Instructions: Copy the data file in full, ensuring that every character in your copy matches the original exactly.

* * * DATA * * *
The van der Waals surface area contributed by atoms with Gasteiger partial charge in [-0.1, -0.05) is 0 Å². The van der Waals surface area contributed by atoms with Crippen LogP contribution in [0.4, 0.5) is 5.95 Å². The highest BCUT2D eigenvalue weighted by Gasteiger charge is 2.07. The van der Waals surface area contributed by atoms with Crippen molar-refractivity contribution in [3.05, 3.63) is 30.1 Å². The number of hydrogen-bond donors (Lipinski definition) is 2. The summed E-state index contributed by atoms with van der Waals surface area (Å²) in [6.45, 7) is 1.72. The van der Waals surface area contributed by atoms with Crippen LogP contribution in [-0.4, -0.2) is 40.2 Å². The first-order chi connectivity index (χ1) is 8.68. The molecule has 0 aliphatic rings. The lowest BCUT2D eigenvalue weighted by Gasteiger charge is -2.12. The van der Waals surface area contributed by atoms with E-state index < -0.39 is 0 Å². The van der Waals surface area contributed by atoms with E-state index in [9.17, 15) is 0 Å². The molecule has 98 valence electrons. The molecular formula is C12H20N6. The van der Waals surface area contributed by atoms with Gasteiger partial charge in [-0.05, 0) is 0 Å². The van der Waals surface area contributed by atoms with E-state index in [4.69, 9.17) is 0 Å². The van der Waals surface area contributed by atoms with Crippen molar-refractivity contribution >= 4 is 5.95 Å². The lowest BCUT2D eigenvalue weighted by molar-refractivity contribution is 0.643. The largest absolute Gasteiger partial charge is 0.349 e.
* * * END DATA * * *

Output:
The van der Waals surface area contributed by atoms with Gasteiger partial charge in [-0.1, -0.05) is 0 Å². The van der Waals surface area contributed by atoms with Crippen LogP contribution in [0.4, 0.5) is 5.95 Å². The highest BCUT2D eigenvalue weighted by Gasteiger charge is 2.07. The van der Waals surface area contributed by atoms with Crippen molar-refractivity contribution in [3.05, 3.63) is 30.1 Å². The number of hydrogen-bond donors (Lipinski definition) is 2. The summed E-state index contributed by atoms with van der Waals surface area (Å²) in [6.45, 7) is 1.72. The van der Waals surface area contributed by atoms with Crippen LogP contribution in [-0.4, -0.2) is 40.2 Å². The first-order chi connectivity index (χ1) is 8.68. The molecule has 0 aliphatic rings. The lowest BCUT2D eigenvalue weighted by Gasteiger charge is -2.12. The van der Waals surface area contributed by atoms with E-state index < -0.39 is 0 Å². The van der Waals surface area contributed by atoms with E-state index in [9.17, 15) is 0 Å². The molecule has 98 valence electrons. The molecular formula is C12H20N6. The van der Waals surface area contributed by atoms with Gasteiger partial charge in [-0.05, 0) is 0 Å². The van der Waals surface area contributed by atoms with E-state index in [4.69, 9.17) is 0 Å². The van der Waals surface area contributed by atoms with Crippen molar-refractivity contribution >= 4 is 5.95 Å². The lowest BCUT2D eigenvalue weighted by molar-refractivity contribution is 0.643. The largest absolute Gasteiger partial charge is 0.349 e.